Experts provide three necessary solutions to the biodiversity crisis
It came as a shock to many people: one million plant and animal species are threatened to become extinct. But this number isn’t the most relevant aspect, argue Alexander van Oudenhoven, Koos Biesmeijer and three other experts in Dutch newspaper Trouw. ‘It is more important to realise that the fate of nature, and with that our own fate, lies in our own hands. That is why we need to make a shift towards solutions in our debate and reporting on the biodiversity crisis.’
‘Focus on solutions’
The number of one million was derived from the recently published report by IPBES, the UN panel on biodiversity and ecosystem services. In the recent years, Koos Biesmeijer and Alexander van Oudenhoven have been involved with IPBES in different capacities. With the final findings published, they wrote an opinion article in Trouw, together with Esther Turnhout and other Dutch experts involved with IPBES. Instead of focusing on the problem, the piece presents a number of solutions.
Conventional nature conservation insufficient
For long, it has been assumed that protected areas and nature conservation are essential to halt the rapidly declining biodiversity. In an earlier published IPBES study on Europa and Central Asia, Alexander van Oudenhoven came to a striking discovery. He found that although the spatial extent of protected nature areas have increased in Western Europe, the biodiversity and ecosystem service have nevertheless decreased. ‘This indicates that conventional nature conservation alone, however important, is by no means sufficient to turn the tide,’ according to the Dutch experts.
Human impacts on biodiversity
Deforestation, overexploitation of natural resources, climate change, environmental pollution and invasive species; the causes of biodiversity loss can all be linked back to humans. Among others, this has led to food shortage, conflicts over natural resources and reduced resilience to climate change. The experts offer three solutions in the opinion article in Trouw, which target the structural causes of biodiversity loss.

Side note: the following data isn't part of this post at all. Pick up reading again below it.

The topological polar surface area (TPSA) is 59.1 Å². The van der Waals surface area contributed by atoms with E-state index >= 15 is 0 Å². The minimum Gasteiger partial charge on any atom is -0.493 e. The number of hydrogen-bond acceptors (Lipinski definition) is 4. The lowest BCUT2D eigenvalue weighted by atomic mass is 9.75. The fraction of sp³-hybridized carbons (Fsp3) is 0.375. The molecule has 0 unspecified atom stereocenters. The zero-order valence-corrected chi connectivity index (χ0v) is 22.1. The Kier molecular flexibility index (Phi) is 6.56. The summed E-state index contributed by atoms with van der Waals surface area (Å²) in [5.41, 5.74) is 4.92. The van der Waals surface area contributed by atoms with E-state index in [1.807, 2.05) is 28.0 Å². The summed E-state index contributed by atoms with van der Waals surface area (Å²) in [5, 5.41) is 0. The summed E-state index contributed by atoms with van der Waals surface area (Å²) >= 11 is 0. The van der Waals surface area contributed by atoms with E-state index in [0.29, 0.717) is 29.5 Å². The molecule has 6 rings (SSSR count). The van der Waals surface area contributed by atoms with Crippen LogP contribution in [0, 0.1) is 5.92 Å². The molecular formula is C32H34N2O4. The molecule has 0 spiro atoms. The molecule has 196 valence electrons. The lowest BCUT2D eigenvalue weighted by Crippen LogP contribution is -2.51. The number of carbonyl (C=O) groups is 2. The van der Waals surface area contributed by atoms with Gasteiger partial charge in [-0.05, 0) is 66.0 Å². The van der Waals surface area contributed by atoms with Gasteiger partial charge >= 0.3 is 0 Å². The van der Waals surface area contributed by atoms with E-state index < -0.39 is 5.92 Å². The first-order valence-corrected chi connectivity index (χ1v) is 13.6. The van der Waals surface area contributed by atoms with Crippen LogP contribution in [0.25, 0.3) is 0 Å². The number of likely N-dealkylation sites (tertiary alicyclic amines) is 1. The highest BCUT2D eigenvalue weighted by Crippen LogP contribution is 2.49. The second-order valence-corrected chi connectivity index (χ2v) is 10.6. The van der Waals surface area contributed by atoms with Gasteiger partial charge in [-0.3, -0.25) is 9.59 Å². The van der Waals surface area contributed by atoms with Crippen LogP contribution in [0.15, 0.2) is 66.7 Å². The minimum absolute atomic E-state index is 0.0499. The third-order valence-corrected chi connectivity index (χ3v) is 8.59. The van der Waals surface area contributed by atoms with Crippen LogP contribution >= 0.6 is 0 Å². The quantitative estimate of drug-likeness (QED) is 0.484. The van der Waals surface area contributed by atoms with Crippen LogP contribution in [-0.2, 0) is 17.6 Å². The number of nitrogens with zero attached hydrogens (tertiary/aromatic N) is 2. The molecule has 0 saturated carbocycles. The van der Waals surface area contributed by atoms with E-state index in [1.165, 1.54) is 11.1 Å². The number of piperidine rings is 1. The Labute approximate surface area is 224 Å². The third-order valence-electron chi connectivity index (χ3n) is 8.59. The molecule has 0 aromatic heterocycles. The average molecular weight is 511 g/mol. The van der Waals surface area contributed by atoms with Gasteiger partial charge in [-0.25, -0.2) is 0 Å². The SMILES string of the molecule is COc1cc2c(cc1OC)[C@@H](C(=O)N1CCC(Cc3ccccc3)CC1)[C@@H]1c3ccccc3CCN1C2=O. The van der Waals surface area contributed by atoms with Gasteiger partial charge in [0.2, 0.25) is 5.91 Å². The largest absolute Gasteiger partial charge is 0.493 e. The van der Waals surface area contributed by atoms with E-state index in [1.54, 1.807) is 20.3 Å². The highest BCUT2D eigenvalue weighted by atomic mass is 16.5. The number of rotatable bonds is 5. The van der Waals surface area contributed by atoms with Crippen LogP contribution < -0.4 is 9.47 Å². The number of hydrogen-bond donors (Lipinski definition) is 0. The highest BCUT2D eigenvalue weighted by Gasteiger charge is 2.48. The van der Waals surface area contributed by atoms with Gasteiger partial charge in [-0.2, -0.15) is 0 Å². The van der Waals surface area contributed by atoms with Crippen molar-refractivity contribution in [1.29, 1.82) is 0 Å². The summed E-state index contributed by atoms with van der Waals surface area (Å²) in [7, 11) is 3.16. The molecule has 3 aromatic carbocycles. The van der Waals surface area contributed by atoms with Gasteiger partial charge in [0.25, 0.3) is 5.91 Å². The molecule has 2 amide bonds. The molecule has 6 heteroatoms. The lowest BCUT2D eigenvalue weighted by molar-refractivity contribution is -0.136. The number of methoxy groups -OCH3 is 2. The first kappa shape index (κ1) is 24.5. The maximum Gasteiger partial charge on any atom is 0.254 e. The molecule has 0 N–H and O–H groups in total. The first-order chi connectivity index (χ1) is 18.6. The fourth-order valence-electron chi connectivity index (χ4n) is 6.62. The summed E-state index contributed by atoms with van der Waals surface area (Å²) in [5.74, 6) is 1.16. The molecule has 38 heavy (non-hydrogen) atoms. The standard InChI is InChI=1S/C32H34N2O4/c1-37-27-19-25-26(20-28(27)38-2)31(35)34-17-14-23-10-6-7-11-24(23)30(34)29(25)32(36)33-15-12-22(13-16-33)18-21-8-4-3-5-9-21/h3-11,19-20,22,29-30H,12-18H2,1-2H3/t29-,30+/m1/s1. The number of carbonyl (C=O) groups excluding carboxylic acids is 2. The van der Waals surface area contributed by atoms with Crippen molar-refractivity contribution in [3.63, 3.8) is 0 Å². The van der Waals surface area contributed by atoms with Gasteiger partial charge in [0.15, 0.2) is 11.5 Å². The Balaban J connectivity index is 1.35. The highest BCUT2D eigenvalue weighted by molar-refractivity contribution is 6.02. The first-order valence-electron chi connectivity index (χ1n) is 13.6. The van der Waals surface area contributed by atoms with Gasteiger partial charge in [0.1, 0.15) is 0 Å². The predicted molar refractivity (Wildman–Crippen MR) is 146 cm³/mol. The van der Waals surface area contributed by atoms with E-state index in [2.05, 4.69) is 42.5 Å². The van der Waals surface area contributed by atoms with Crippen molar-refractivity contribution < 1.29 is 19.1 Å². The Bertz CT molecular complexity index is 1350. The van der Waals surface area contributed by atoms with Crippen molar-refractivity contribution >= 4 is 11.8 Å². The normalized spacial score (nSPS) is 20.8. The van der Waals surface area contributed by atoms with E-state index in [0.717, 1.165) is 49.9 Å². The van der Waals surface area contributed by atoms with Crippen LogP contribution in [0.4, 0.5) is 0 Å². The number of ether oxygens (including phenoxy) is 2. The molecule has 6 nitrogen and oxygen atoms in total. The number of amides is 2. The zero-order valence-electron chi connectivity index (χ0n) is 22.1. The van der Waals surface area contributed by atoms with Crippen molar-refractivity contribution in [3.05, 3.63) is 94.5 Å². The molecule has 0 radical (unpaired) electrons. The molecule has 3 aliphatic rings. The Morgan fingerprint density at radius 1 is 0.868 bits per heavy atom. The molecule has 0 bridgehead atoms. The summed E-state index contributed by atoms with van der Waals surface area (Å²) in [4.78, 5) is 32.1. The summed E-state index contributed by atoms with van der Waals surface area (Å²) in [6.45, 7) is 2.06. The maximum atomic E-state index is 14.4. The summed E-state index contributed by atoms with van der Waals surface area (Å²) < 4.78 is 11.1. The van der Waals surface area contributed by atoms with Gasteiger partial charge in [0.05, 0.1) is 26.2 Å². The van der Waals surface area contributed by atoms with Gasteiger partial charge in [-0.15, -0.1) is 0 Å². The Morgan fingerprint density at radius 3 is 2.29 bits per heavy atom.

First of all, Van Oudenhoven and colleagues make a plea to make biodiversity, nature, and the natural landscape a cornerstone in the planning and realization of building, infrastructure, sustainable energy and climate adaption projects. There are examples aplenty that underline the importance of this strategy, such as the Sand Motor and the ‘Room for Rivers’ programs.
In addition, economic structures need to be reformed, with the overarching aim to stimulate and encourage sustainable options while strongly discouraging non-sustainable ones. This applies to the business sector as well as consumers, and it can be achieved by setting strict sustainability demands to products and services (by governments and private companies) and through taxes and subsidies.
Finally, sustainable agriculture plays a key role in biodiversity restoration and conservation, as well as improving the quality of our living environment. European agricultural policy must be revised and available subsidies must be utilized optimally, according to the experts. The latter provide a unique chance to stimulate sustainable development.
The authors conclude that perhaps the most formidable obstacle might be our interpretation of welfare. In practice, the gross domestic product still remains our most important guiding principle in our society and economy. Therefore, in addition to the above-mentioned measures, it is crucial to redefine welfare and wellbeing. Moreover, we need to guide our efforts towards achieving the required transformation to a more sustainable economy and society, in which nature and biodiversity play a crucial role. This is a long-term vision, according to the authors, but we need to get going straight away. ‘This is where all of us have a duty, an obligation to contribute, for instance by casting a vote during the upcoming European Parliament elections.’
The full text can be read (in Dutch) on the Trouw website.